As with the video capture 20, the audio recordation 40 portion of the A/V report generation method 100 may be invoked in several different ways. In a preferred embodiment, the handset (described in FIG. 6, below), includes a dictate button 106 for invoking the audio recording. In other embodiments, the RIS 80 may include a dedicated button on the screen to be selected for dictation. In still other embodiments, a keyboard key may be programmed to invoke audio dictation.

Once audio dictation is invoked (block 112), the radiologist begins speaking into a microphone about the selected image/video (block 114). (In some embodiments, it is only once the dictation has been invoked, not before, that the A/V report 200 is generated.) In some embodiments, the microphone 118 is part of the handset 130 (FIG. 6). In other embodiments, the microphone is part of the video monitor of the radiologist's computer. In still other embodiments, the microphone is a distinct piece of hardware accessible to the radiologist and connected to the computer.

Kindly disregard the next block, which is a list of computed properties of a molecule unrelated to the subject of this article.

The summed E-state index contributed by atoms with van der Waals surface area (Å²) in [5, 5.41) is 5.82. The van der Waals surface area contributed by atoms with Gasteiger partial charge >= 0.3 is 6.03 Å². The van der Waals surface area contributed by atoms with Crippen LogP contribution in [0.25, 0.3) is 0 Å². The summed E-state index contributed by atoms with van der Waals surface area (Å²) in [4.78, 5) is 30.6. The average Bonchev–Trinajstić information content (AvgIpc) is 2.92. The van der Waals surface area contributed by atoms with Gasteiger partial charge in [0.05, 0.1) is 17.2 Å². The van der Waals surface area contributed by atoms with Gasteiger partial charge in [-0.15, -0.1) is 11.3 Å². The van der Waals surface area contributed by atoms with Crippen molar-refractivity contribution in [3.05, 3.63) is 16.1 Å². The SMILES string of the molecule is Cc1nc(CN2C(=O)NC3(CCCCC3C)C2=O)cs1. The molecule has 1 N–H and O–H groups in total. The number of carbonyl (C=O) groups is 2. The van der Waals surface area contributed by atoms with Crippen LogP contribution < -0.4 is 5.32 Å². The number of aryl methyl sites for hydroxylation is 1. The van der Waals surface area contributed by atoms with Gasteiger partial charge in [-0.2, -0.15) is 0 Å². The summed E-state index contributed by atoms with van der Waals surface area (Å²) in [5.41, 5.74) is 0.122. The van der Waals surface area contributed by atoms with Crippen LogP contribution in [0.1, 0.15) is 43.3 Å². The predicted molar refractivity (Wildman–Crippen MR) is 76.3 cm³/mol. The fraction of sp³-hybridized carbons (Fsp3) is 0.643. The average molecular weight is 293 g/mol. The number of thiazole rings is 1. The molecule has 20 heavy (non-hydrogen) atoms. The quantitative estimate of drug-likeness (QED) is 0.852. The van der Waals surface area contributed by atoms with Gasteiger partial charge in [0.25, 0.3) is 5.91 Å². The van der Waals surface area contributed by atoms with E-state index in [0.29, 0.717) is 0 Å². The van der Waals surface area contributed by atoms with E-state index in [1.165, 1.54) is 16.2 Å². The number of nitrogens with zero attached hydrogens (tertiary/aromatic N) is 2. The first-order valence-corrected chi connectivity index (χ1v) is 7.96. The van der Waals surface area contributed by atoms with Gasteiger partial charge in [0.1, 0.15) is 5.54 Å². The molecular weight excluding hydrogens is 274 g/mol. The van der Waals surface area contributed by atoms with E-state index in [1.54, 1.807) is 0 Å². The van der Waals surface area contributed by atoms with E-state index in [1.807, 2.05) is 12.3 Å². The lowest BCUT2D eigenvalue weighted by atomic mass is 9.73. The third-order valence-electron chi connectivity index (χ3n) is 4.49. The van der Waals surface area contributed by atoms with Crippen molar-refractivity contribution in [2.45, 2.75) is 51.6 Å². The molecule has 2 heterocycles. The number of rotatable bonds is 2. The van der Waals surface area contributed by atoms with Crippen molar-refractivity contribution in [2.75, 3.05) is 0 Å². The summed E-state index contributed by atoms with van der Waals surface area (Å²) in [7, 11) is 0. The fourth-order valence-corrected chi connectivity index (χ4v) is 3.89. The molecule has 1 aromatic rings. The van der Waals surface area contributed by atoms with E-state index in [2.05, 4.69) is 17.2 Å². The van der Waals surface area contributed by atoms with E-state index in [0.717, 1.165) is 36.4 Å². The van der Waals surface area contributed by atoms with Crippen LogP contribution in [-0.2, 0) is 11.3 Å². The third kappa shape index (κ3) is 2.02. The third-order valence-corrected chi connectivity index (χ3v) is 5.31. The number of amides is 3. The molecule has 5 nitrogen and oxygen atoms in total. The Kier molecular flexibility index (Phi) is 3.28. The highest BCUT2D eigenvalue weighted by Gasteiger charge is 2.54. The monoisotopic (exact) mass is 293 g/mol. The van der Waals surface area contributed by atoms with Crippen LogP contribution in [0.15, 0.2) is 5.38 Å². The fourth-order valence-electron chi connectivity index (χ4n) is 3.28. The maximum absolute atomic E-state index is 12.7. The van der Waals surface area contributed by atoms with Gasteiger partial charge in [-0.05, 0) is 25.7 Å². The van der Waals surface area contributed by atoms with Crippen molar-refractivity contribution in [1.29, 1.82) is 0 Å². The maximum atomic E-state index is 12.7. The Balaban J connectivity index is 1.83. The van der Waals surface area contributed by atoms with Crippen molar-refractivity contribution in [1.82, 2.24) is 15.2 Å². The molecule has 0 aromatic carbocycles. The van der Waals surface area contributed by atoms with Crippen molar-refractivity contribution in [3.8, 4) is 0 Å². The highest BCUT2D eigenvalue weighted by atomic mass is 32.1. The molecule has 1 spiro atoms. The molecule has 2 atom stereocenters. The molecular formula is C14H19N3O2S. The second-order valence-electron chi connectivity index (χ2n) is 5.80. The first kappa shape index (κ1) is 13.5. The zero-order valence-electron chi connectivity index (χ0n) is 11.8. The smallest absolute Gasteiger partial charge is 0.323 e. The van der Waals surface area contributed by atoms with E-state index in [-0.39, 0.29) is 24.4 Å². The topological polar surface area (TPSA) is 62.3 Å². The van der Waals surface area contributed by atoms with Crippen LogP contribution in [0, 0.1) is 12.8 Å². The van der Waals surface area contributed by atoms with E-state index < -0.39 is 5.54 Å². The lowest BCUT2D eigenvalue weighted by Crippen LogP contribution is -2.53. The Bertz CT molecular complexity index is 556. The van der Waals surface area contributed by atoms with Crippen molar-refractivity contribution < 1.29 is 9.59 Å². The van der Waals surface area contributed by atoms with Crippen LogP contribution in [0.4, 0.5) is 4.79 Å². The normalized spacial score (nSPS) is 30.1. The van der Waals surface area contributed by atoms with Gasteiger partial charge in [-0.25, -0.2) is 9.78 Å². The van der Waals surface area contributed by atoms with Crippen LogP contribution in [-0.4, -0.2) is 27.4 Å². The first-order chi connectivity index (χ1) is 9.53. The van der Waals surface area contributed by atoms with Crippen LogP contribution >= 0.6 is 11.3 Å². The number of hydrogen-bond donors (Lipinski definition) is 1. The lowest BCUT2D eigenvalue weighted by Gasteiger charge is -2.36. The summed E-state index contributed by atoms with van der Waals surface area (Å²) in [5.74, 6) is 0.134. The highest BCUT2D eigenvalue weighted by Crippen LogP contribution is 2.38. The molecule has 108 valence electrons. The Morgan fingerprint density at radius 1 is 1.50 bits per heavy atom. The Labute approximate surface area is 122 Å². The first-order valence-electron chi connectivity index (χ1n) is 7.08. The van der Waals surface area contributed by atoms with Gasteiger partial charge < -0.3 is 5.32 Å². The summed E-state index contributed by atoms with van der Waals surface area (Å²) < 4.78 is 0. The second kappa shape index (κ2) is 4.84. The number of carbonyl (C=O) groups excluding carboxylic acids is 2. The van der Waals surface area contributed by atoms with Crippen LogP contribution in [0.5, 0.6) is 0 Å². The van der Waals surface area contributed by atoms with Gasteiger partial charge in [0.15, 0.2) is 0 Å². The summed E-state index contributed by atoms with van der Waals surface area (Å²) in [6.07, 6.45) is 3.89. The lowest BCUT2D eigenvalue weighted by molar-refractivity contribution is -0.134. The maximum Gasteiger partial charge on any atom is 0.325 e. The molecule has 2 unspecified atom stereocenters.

In some embodiments, the handset 130 doubles as the dictation device for the radiology report (the legacy function) and as the audio device for producing the audio/video report 200. At this point, the audio/video report 200 is said to be active (FIG. 4B), while the radiology report window 28A is inactive (FIG. 4A). Persons of ordinary skill in the art recognize that a computer screen may present multiple windows in which some or all of each window is simultaneously visible, with only one of the multiple windows being active.